Employee involvement Featured

8:00pm EDT July 26, 2008

Leaders don’t always communicate the necessary information to employees, and that can result in a negative work environment, says Greg Humes.

“Some people don’t even share where they are going on an overall basis because they think it’s very confidential,” says the president of NLM Inc., a third-party logistics provider. “You ask organizations to cut costs and to do certain things, but you don’t share where you are at on the profitability side.”

Humes stays in touch and communicates with his approximately 240 employees through meetings and by walking around, but he also has his assistant update the company’s intranet daily.

“(It) might be a simple one-line sentence that says, ‘Had a great meeting with such and such customer, and we’re going to strategically discuss in the next two weeks maybe this additional service.’”

Keeping employees in the loop helps generate and maintain excitement, and as Humes says, “Excited people do great things.”

Smart Business spoke with Humes about how he keeps employees involved and excited at NLM Inc.

Delegate to the right people. It’s going into the organization and putting cross-functional teams — the right team with the right knowledge — together to solve a problem or come up with some new idea or what you are trying to do as far as what the objective is.

We’ll get those people to get engaged, and we’ll ask them to be a part of that, and we come away with some great products and the execution of the products.

I want people to play off their strengths and weaknesses, and that’s a typical cross-functional team. You’ve got to have the representation there if you are solving a problem, from whatever that problem is.

Like in the classroom, there are people that are always raising their hand and answering the questions, but then there are others that know the answer but are a little on the shy side and don’t engage. So, my objective is to keep people motivated and get them engaged.

Some of them work better in small functional areas. They don’t work in big intimidating groups. So we define what is it we are trying to do, and then we also know who we’re trying to develop and where we’re trying to develop them.

Don’t point the finger. You stick with the facts. At the end of the day, you use it and turn it into an educational process. What are the facts, what did we do, what didn’t we do and then ... teaching people and going back through what we want to accomplish and change, and remove that defect and/or failure for a full resolution.

That’s really the measurement. ‘OK, we didn’t do that right. We missed something. The customer took us down a path, and we should have said no, and we said yes, and we learned from that.’

Let’s communicate it. Let’s make sure everybody is aware of it. Let’s not keep that in the box, but don’t personalize it. Don’t say, ‘So and so did this,’ because, at the end of the day, everything is an organizational issue.

You survive as an organization, you thrive as an organization, and the people support the organization. When you try to divide and conquer, there are no heroes. Then, people will definitely put the walls up and become more of their own rather than a piece of the entire.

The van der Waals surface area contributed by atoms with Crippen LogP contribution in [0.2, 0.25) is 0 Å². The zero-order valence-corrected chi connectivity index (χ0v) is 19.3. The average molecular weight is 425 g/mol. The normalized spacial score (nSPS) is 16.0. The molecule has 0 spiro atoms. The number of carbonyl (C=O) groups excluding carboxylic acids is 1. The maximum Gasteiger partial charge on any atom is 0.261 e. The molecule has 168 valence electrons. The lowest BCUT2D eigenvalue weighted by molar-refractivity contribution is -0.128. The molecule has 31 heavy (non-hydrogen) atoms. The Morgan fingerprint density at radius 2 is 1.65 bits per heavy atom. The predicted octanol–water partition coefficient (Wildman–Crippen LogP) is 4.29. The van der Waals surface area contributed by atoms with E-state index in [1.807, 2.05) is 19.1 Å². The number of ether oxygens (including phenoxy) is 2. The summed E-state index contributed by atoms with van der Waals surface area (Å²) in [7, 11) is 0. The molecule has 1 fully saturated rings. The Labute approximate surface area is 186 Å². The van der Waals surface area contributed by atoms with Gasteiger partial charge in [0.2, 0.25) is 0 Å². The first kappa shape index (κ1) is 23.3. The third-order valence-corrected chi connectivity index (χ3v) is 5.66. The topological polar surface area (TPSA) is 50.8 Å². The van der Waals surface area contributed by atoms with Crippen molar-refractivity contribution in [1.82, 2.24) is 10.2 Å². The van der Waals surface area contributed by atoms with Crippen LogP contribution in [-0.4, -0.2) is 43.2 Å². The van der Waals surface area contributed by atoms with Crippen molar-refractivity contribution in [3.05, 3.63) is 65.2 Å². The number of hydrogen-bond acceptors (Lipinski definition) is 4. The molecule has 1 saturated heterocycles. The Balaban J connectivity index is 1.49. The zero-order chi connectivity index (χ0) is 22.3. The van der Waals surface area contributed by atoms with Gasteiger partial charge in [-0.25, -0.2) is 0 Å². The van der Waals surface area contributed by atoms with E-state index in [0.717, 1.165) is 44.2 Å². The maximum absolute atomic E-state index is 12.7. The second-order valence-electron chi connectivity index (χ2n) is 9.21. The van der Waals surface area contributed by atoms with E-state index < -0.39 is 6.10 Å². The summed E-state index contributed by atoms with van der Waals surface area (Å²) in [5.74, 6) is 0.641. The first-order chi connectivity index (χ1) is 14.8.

Let’s put the issues on the table; let’s keep the names and the personalities out of it. I don’t care about titles. I want to know what we did that we can do better. What can we learn from this, and who’s going to take the responsibility to go back and fix it. Then we move down the road. Then we celebrate and we know what we changed either in the process or a tactical move.

If somebody comes in and they think it’s a point-the-finger session like that or a grievance type of thing, then I’ll stop them immediately and say, ‘That’s not what we’re here for.’

Be a team player. When I go to one of my direct report’s staff meetings and sit in ... my position is, ‘I’m here, I’m learning, you guys are the experts. I’m here because I want to deep dive this a little and maybe offer some solutions to it,’ rather than offering that they are doing something wrong.

At the end of the day, there is a high motivation with the way that I do it. It’s inspiring the mission. It shows a sense of urgency and a caring to all because it is a cross-functional type of thing.

It definitely shows that I believe in the teamwork and that goals can be met through the team atmosphere. Then, it broadens the employees’ abilities, and it gives them exposure versus a more of the old-school leadership style with intimidation. I think that’s a demotivator. You have a leader, but it’s like a football game. You’re not going to win the Super Bowl if the coach is one hell of a coach, but none of the players want to play for him.

A lot of the old-school-leadership-style people will go down that path, and (employees) give you a, ‘Yeah, I’ll do it.’ Out of fear, some of them will do it. Most of them will be productive to a certain level and, at some point and time, it becomes frustration and watercooler conversations happen.

They don’t support it, don’t believe in it, and you can see it in your results.

HOW TO REACH: NLM Inc., (313) 736-8000 or www.nlmi.com